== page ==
Father's day is coming up, and that has really got me to thinking about my dad. I know that not everyone still has their father around, but I don't think the point is to focus on that. We all have a circle of influence. We all have people in our lives that look up to us and seek advice from us. There are also those to whom we look for counsel ourselves. You may not be a father, or even still have your father, so this Father's day let's not only celebrate our Father's, but also those who have influenced our lives in a profound way. Let's also remember that we may never know whose life we have had an impact on.

I'm not sure who has been your mentor, or who you have mentored, but my hope is that you will remember them on Father's day!

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I’ve done some crazy things in my life. I can remember one day some friends and I were riding our bikes when I was about 10. We were having a great time riding trails through the brush, tadalafil splashing through puddles, finding anything we could make a ramp out of...all the things that boys love to do. We happened upon a trail that led to a large hill. We thought we had struck gold. We would go to the top of the hill and ride down as fast as we could toward a ramp at the bottom of the hill. The ramp was no more than a pile of dirt, but to us it was a dream.

We started out just coasting down the hill. We could pick up some pretty good speed for the ensuing launch off our little dirt pile at the bottom, but soon that wasn’t enough. We began to pedal down the hill to get more speed. With each pass, we goaded each other into going faster and jumping higher. That is when we spotted it. On the hill, down a little from where we were, was a ramp (dirt pile) in the middle of the hill. It was larger than the one at the bottom we had been playing on. It looked quite daunting.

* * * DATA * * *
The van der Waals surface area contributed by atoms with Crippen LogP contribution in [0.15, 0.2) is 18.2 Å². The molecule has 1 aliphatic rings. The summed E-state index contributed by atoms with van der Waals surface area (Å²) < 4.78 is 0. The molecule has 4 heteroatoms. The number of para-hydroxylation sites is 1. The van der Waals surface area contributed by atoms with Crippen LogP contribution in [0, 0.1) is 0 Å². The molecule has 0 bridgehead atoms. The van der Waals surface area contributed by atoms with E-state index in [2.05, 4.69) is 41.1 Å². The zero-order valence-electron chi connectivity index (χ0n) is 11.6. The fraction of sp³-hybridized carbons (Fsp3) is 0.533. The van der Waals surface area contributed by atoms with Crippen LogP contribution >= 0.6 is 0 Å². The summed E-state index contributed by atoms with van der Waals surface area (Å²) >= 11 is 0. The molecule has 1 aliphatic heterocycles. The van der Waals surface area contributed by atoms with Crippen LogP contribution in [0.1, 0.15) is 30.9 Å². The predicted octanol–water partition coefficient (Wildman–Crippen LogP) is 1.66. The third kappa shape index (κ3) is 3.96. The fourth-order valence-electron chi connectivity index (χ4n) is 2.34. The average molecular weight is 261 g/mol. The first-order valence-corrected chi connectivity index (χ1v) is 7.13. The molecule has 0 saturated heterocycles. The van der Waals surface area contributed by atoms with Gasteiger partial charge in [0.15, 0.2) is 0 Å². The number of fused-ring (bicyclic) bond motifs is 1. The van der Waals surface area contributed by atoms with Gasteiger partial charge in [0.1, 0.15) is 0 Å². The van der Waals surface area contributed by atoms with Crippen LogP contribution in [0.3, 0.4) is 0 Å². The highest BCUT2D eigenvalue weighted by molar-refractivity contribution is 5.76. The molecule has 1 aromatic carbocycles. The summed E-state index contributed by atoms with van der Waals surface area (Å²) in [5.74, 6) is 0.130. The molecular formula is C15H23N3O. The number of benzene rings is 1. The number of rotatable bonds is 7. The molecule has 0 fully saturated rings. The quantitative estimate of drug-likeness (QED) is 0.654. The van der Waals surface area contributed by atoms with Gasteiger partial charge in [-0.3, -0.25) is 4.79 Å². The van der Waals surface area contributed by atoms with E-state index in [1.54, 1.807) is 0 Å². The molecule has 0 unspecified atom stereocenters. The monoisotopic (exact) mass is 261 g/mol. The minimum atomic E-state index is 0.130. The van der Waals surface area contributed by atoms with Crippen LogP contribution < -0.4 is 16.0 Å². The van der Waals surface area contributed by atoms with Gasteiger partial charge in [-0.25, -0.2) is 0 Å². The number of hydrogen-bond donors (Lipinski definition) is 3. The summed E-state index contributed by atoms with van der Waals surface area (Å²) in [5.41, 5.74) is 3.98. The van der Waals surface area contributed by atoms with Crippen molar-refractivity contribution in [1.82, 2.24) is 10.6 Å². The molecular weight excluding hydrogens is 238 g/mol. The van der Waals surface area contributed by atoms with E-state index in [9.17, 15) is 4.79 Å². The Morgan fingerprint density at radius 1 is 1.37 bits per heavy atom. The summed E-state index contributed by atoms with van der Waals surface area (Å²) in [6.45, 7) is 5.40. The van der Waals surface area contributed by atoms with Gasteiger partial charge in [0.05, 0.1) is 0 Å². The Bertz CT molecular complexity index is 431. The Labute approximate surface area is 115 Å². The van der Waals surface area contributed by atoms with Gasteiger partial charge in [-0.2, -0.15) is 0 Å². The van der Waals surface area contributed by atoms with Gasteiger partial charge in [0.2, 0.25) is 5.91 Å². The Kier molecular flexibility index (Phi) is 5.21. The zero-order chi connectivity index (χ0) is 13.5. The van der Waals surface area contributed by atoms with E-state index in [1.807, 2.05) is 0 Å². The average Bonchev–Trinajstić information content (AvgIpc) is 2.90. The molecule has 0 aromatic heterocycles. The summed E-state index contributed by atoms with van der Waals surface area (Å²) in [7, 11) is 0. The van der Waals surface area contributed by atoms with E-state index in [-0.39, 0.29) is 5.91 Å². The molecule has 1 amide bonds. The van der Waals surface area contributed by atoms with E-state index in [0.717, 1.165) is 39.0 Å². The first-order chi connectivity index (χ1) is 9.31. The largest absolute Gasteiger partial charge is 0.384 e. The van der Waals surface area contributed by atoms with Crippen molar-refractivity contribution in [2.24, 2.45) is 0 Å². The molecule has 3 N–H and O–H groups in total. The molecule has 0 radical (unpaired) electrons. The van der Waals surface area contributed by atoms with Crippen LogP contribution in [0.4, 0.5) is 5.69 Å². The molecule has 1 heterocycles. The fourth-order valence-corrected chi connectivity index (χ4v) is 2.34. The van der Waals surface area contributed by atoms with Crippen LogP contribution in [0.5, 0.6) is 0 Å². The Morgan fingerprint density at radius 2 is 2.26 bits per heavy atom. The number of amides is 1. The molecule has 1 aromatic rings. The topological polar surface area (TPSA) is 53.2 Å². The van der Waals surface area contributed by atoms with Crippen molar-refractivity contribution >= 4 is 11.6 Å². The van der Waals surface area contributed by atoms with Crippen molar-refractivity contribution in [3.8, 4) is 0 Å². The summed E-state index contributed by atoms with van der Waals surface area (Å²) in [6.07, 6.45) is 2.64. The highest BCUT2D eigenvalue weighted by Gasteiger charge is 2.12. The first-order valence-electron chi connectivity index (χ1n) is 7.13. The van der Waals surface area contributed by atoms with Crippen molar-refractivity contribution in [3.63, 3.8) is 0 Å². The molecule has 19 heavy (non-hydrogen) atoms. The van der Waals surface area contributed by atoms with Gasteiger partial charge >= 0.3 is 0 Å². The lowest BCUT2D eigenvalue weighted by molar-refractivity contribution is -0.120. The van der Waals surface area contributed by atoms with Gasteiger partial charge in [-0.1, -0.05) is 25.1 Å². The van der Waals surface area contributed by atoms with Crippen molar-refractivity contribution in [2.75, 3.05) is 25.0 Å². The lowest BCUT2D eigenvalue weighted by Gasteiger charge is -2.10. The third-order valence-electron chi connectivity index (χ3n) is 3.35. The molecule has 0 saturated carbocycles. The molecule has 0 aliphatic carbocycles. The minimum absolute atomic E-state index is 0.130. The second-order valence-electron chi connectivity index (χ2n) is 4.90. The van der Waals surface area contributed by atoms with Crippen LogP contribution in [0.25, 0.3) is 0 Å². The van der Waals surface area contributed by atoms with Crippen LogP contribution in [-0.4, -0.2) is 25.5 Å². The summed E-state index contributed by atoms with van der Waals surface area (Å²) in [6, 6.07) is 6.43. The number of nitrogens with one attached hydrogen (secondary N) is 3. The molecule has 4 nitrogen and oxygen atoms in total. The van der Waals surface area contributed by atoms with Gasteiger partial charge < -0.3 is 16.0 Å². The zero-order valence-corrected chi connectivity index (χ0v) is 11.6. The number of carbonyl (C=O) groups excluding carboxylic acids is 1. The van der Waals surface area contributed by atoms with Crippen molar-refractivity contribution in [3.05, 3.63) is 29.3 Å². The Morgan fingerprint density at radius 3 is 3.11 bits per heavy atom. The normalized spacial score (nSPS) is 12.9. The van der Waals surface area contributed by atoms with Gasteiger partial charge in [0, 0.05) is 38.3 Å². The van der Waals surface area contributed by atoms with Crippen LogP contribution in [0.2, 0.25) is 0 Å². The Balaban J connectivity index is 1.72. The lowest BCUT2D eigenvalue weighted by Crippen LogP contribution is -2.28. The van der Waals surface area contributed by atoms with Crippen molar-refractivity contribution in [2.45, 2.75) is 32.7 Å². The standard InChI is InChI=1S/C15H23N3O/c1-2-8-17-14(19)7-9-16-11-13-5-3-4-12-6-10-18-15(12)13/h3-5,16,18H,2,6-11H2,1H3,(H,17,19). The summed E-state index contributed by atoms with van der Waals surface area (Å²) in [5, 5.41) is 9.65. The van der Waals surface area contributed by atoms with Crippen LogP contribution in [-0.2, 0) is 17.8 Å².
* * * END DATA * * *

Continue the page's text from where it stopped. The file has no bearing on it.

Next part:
At first, no one mentioned it, but it didn’t take long until we were asking each other who was brave enough to take it on. It seemed as if I became the fall guy. All at once, everyone began pressuring me to take the risk. Terms like, “I dare you,” and “what are you, Chicken?” Began to come my way. Finally I agreed to take the risk. With visions of grandeur I lined up with the jump and started down. When I got to this mound of dirt, I tried to jump it with everything I had. What ensued was anything but glorious.

I had what I’m sure was the most glorious wipe out in bicycle history. I landed on the front wheel and went head over heels down the rest of the hill. When I came to rest at the bottom, the bicycle was on top of me and I thought I had died. I was in so much pain. It was in that moment that I realized that listening to my peers isn’t always a good idea.

We have heard many times not to be the victim of negative peer pressure. I have learned that we have to stand up for what is right. If I would have listened to my gut that day, I would have avoided much pain. I knew taking that jump wasn’t a good idea, but my friends got the best of me. I would guess that many of you reading this today have also been the recipient of bad advice from your peers. Standing up for what you know is right is sometimes tough, but always necessary. If we learn to do that, we might avoid the pain of a crash and burn in our lives. My encouragement to you today is to stand up for what is right. It might not always be easy, but who knows what pain might be avoided if you take the high road.

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CalvaryMentorI'm not sure when it happens, but it seems that our kids go through different stages. First, we have to carry them everywhere because they can't walk. After they learn to walk, they want to walk everywhere. Sometime after that, they want to be carried again. And it seems that finally sometime later they want to walk again. Last year we went to the Texas state fair. My oldest daughter, Morgan, is 5 years old and was in the last stage of this progression when we went. She didn't want to be carried, she wanted to show everyone that she was a big girl. She wanted to walk everywhere because she's not a baby anymore and she can ride the big rides and do the big kid things.